The Nintendo Switch may be the main attraction of Nintendo's Switch Presentation 2017, but the industry giant also announces a new paid Nintendo Online service is coming.
The Nintendo Switch live stream presentation has already produced some big news. Whether it's the fact that the Nintendo Switch will be launching with a $299 USD price tag ($399 CAD) or the controversial announcement that the Switch will enjoy a battery life as short as 2.5 hours in some instances, Nintendo has finally recaptured the imagination of the gaming industry after a long period of dormancy following the disappointing reception of the Wii U.
While the details on the Nintendo Switch will, justifiably, be the main takeaway most gamers remember from the Nintendo Switch Presentation 2017, Nintendo also made an announcement that could be much more impactful in the long-term. Nintendo announced during the presentation that the Nintendo Switch would also feature a Nintendo Online service, but that the company would be changing its long-standing policy regarding online services. Starting in the fall of 2017, Nintendo will be debuting a Nintendo Online paid service.
There weren't many details forthcoming from Nintendo besides the announcement itself, but given the show that the company chose to make the announcement for its paid online service at, it is a safe bet that the Nintendo Online paid service will be chiefly designed for the Nintendo Switch. It's possible that the paid service might retroactively be brought to the Nintendo 3DS as well, although the marketing for the Switch has focused pretty heavily on its portability as a selling point, so it appears more likely at this point that Nintendo views the Switch as its next handheld as well.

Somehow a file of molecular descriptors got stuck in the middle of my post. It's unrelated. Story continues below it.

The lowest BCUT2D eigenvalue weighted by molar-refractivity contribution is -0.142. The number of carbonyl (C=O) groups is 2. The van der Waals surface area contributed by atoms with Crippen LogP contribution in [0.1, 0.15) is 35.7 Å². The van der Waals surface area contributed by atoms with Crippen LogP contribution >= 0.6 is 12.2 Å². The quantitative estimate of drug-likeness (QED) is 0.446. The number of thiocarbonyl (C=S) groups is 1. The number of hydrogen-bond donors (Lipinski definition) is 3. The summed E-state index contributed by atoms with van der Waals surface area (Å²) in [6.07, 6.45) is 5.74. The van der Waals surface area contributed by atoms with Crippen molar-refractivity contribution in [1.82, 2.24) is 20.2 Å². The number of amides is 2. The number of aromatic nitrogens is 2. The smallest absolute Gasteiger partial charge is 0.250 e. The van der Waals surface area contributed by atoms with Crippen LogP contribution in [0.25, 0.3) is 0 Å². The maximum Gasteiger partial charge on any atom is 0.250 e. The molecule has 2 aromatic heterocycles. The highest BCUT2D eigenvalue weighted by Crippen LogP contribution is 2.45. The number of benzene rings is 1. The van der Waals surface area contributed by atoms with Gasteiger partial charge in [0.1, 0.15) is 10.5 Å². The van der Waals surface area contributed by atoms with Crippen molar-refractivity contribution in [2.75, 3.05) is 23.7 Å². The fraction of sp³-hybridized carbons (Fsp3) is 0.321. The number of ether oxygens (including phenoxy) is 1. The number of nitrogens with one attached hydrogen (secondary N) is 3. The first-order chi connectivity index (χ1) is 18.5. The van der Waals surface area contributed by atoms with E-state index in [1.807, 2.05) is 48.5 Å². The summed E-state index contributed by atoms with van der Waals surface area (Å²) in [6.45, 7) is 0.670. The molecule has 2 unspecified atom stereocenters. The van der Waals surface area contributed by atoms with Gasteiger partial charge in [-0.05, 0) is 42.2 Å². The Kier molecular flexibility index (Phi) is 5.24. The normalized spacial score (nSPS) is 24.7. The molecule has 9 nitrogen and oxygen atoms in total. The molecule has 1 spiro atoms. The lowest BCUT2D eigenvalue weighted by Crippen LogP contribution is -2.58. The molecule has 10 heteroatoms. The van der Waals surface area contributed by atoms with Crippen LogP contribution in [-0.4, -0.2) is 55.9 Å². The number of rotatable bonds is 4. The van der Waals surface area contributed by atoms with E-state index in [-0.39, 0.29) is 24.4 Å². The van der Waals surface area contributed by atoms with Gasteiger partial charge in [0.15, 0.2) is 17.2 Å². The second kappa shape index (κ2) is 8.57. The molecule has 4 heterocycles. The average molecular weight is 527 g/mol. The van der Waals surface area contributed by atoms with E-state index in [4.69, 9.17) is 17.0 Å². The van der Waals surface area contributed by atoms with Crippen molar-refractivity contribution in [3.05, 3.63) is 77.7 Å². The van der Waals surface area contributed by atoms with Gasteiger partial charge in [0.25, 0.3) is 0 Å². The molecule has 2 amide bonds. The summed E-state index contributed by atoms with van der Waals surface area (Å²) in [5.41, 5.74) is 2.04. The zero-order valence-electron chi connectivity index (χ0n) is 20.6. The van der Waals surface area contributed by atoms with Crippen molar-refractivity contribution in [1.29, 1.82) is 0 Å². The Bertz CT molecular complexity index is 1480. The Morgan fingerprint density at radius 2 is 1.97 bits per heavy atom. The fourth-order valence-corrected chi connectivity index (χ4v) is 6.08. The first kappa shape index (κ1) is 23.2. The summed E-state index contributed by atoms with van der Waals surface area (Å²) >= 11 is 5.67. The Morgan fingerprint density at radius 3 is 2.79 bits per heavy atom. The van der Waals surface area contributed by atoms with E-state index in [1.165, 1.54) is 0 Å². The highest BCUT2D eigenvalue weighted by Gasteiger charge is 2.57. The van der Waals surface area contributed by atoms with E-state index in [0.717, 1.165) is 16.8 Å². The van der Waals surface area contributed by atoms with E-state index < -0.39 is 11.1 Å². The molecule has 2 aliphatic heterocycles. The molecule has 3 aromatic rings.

That being said, there really isn't much to go on in terms of details, so contextualizing the announcement of a paid Nintendo Online service is important. Nintendo has long been criticized for its reluctance to offer gamers a true online service in the same way that Sony and Microsoft offer fans the PlayStation Network and Xbox Live respectively. The introduction of a paid Nintendo Online service could mean that Nintendo has finally acquiesced to the demands of its fans, and a paid online service will likely make the Switch more attractive to studios known for their online multiplayer titles like Activision and Bungie.
Nintendo stated that the company intends to clarify its paid Nintendo Online service at a later date, so it doesn't appear as if gamers will have any hard answers any time soon - but the fact that there is a paid service at all suggests that the Nintendo Switch could be Nintendo's return to more traditional gaming. Time will tell, but the Nintendo Switch looks like a serious contender, something that should have Sony and Microsoft at least a little concerned.